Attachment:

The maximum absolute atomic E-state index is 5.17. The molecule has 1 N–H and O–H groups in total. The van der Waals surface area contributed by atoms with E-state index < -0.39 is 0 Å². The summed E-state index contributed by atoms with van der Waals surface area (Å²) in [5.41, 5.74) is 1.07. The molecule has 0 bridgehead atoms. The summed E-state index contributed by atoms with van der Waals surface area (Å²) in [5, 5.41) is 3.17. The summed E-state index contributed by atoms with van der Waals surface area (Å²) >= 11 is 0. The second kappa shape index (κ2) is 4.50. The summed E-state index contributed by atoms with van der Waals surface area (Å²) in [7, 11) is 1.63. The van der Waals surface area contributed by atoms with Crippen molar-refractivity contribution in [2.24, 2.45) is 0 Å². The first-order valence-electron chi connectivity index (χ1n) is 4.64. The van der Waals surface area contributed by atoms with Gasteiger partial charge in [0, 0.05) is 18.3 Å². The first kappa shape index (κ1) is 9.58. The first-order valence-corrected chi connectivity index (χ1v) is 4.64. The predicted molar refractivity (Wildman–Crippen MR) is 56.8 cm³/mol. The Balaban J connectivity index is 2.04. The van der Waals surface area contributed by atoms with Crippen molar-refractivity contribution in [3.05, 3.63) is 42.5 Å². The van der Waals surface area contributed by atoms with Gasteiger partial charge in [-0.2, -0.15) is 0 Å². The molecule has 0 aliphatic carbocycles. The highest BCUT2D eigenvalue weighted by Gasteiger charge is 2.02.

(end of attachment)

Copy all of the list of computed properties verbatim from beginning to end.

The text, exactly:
The maximum absolute atomic E-state index is 5.17. The molecule has 1 N–H and O–H groups in total. The van der Waals surface area contributed by atoms with E-state index < -0.39 is 0 Å². The summed E-state index contributed by atoms with van der Waals surface area (Å²) in [5.41, 5.74) is 1.07. The molecule has 0 bridgehead atoms. The summed E-state index contributed by atoms with van der Waals surface area (Å²) in [5, 5.41) is 3.17. The summed E-state index contributed by atoms with van der Waals surface area (Å²) >= 11 is 0. The second kappa shape index (κ2) is 4.50. The summed E-state index contributed by atoms with van der Waals surface area (Å²) in [7, 11) is 1.63. The van der Waals surface area contributed by atoms with Crippen molar-refractivity contribution in [2.24, 2.45) is 0 Å². The first-order valence-electron chi connectivity index (χ1n) is 4.64. The van der Waals surface area contributed by atoms with Gasteiger partial charge in [0, 0.05) is 18.3 Å². The first kappa shape index (κ1) is 9.58. The first-order valence-corrected chi connectivity index (χ1v) is 4.64. The predicted molar refractivity (Wildman–Crippen MR) is 56.8 cm³/mol. The Balaban J connectivity index is 2.04. The van der Waals surface area contributed by atoms with Crippen molar-refractivity contribution in [3.05, 3.63) is 42.5 Å². The van der Waals surface area contributed by atoms with Gasteiger partial charge in [-0.2, -0.15) is 0 Å². The molecule has 0 aliphatic carbocycles. The highest BCUT2D eigenvalue weighted by Gasteiger charge is 2.02.